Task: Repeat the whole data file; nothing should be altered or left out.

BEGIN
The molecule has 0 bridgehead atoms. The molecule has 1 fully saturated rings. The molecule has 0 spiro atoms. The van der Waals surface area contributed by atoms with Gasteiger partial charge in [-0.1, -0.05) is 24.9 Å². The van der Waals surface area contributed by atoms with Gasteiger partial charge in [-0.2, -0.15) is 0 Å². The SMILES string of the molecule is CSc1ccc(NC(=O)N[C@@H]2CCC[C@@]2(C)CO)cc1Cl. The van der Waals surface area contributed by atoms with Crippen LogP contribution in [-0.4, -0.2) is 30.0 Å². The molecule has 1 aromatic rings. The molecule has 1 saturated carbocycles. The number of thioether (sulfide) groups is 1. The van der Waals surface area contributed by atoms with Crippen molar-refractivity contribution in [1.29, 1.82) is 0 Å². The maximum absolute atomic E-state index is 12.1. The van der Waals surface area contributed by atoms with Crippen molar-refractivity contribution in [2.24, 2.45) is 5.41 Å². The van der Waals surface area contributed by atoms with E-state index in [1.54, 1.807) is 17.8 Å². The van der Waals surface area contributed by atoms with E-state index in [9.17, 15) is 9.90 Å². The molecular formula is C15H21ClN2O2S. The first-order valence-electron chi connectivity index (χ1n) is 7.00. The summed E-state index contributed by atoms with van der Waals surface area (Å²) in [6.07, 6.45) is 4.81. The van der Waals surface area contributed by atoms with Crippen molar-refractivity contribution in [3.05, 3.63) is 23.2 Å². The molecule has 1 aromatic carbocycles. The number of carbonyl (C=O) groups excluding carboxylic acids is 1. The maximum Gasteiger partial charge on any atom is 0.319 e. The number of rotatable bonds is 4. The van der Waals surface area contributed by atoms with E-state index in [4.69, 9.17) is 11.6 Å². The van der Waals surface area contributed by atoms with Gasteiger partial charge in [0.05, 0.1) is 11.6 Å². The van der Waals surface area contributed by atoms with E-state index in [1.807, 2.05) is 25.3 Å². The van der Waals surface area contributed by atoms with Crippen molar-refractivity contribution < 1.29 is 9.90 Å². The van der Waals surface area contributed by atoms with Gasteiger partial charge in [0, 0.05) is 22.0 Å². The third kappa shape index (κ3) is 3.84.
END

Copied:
The molecule has 0 bridgehead atoms. The molecule has 1 fully saturated rings. The molecule has 0 spiro atoms. The van der Waals surface area contributed by atoms with Gasteiger partial charge in [-0.1, -0.05) is 24.9 Å². The van der Waals surface area contributed by atoms with Gasteiger partial charge in [-0.2, -0.15) is 0 Å². The SMILES string of the molecule is CSc1ccc(NC(=O)N[C@@H]2CCC[C@@]2(C)CO)cc1Cl. The van der Waals surface area contributed by atoms with Crippen LogP contribution in [-0.4, -0.2) is 30.0 Å². The molecule has 1 aromatic rings. The molecule has 1 saturated carbocycles. The number of thioether (sulfide) groups is 1. The van der Waals surface area contributed by atoms with Crippen molar-refractivity contribution in [1.29, 1.82) is 0 Å². The maximum absolute atomic E-state index is 12.1. The van der Waals surface area contributed by atoms with Crippen molar-refractivity contribution in [2.24, 2.45) is 5.41 Å². The van der Waals surface area contributed by atoms with E-state index in [1.54, 1.807) is 17.8 Å². The van der Waals surface area contributed by atoms with E-state index in [9.17, 15) is 9.90 Å². The molecular formula is C15H21ClN2O2S. The first-order valence-electron chi connectivity index (χ1n) is 7.00. The summed E-state index contributed by atoms with van der Waals surface area (Å²) in [6.07, 6.45) is 4.81. The van der Waals surface area contributed by atoms with Crippen molar-refractivity contribution in [3.05, 3.63) is 23.2 Å². The molecule has 1 aromatic carbocycles. The number of carbonyl (C=O) groups excluding carboxylic acids is 1. The maximum Gasteiger partial charge on any atom is 0.319 e. The number of rotatable bonds is 4. The van der Waals surface area contributed by atoms with E-state index in [4.69, 9.17) is 11.6 Å². The van der Waals surface area contributed by atoms with Gasteiger partial charge in [0.05, 0.1) is 11.6 Å². The van der Waals surface area contributed by atoms with E-state index in [1.807, 2.05) is 25.3 Å². The van der Waals surface area contributed by atoms with Crippen molar-refractivity contribution < 1.29 is 9.90 Å². The van der Waals surface area contributed by atoms with Gasteiger partial charge in [0, 0.05) is 22.0 Å². The third kappa shape index (κ3) is 3.84.